Clue To Kalo's last album, Come Here When You Sleepwalk, sorta came out of nowhere the year that it was released and caught my ear as a great little piece of warm, electronic music that reminded me of spring and nostalgia. Mark Mitchell, the main fellow behind the group, wasn't afraid of singing and adding vocals to the mix, and the result was an organic and inviting effort that did some new things in a genre with slews of artists.
One Way, It's Every Way is the follow-up from Mitchell and it's a much bigger transformation than I would have expected. It's not quite along the same lines as the ultra-drastic change from Start Breaking My Heart to Up In Flames by Manitoba/Caribou, but it's a somewhat similar jump, not only does every song on One Way, It's Every Way contain vocals, but the variety of instrumentation and depth of the release is much expanded as well.
Supposedly constructed as a musical palindrome (something I don't quite hear), the album does indeed seem to document a time of turbulence and personal growth and change in Mitchell's life. There are narratives from different people, introspection, blame, and lots of other emotions dropped in alongside music that is surprisingly buoyant most of the time. "The Younger The Old" is a short track that opens the release with strummy guitar, wheezy organ, and whimsical programming while Mitchell adds his breathy vocals. "Seconds When It's Minutes" mixes guitar, mandolin, hand-percussion, and subtle electronic programming into a surprisingly spry track that shifts tempo several times and launches into sunny, glitched-out closing section that sounds like the Beach Boys remixed by Fennesz.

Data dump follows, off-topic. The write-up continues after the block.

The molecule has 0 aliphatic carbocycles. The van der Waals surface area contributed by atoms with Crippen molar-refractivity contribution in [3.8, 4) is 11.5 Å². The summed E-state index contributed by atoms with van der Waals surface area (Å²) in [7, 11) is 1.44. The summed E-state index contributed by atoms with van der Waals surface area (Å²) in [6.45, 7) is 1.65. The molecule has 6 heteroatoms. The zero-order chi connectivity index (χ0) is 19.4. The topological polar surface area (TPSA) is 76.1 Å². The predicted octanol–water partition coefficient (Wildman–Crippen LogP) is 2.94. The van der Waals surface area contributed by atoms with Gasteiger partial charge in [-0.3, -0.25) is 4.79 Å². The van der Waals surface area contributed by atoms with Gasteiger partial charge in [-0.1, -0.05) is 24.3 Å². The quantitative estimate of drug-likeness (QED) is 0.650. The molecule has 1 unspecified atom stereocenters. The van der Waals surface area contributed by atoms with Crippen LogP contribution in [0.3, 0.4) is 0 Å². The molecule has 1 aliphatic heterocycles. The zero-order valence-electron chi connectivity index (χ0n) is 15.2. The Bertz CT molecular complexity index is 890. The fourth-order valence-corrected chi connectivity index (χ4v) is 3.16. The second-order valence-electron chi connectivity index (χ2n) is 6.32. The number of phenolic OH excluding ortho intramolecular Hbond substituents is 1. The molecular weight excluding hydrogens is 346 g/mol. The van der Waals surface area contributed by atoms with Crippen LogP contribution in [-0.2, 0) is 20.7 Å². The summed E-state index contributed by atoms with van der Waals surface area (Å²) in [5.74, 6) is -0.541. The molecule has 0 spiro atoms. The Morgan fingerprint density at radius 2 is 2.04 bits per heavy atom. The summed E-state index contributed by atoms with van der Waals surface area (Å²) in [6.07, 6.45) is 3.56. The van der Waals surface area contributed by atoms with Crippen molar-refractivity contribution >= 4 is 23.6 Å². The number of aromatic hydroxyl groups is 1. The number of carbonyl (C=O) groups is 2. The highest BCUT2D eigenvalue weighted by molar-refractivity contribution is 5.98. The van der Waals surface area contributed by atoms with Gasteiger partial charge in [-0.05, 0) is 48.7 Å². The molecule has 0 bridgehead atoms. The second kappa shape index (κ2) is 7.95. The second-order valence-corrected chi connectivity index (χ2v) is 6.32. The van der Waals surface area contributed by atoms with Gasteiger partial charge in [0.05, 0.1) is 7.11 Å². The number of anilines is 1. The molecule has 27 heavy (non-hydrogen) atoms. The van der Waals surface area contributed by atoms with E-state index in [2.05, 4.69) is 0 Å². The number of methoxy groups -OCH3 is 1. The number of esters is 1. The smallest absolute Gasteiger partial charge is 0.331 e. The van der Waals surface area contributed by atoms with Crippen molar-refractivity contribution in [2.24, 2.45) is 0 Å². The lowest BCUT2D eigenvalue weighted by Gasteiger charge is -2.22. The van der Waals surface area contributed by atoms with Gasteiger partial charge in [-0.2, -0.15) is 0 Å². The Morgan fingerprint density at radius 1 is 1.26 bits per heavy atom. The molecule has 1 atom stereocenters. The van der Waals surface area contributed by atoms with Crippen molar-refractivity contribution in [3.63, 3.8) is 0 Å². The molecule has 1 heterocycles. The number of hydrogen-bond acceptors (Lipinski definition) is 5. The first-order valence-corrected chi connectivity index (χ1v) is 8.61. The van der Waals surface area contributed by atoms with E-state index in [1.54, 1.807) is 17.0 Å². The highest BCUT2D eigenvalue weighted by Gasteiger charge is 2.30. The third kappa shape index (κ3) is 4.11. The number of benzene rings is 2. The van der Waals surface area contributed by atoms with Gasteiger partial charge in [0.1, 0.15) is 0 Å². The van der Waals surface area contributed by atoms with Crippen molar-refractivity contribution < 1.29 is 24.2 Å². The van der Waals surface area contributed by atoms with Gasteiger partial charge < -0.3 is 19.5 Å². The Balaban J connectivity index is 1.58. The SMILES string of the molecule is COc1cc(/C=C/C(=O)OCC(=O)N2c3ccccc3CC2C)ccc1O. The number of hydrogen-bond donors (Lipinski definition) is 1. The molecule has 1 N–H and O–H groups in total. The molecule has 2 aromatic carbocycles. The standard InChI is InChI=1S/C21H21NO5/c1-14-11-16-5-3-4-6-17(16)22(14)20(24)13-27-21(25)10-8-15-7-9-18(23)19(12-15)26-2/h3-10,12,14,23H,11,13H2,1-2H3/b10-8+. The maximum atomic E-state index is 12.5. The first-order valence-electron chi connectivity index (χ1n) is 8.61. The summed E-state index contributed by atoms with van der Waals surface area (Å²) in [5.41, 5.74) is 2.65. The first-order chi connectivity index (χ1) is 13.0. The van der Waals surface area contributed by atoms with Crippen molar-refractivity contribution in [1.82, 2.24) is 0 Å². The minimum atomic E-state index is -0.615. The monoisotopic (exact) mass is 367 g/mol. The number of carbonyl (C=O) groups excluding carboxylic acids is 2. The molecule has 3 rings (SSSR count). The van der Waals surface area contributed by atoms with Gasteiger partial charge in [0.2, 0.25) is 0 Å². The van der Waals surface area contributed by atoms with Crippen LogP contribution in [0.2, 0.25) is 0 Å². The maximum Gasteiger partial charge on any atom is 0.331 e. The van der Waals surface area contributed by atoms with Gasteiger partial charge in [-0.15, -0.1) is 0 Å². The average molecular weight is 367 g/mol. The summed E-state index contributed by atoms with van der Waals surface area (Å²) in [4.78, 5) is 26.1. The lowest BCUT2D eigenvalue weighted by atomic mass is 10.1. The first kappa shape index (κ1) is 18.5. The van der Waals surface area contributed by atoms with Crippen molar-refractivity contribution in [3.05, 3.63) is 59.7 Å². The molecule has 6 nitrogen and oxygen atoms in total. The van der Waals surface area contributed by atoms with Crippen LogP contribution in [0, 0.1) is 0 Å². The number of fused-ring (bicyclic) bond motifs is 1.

As mentioned above, the variety of instrumentation on One Way, It's Every Way is huge compared to the first release from the group. Mitchell is joined by a cast of friends who add saxophone, drums, accordion, guitars, flute, eastern instruments, strings, and more to the mix. With a deft hand, he combines all of the above with his soft vocals and a good bit of digital programming and processing. At almost seven minutes, "As Tommy Fixes Fights" is easily the longest track on the album, but it moves through about 4 different sections in that time and sounds like a stream of consciousness argument with oneself set to music.
There are lots of great evocative moments on the album, but perhaps the best is on "The Tense Changes." Even though it only runs barely over three minutes long, it morphs from a beginning swirling with backwards drones and glitch into a celebratory ending with strings, gorgeous vocals, and playful electronics. Because there's so much going on within the release, the forty-minute running length actually feels like a bit longer, but it's not a bad thing by any means. It's too bad this one is coming out just as fall arrives, because it's one of the better summer releases I've heard in awhile. If anything, it will hopefully help chase away a bit of the Seasonal Affective Disorder.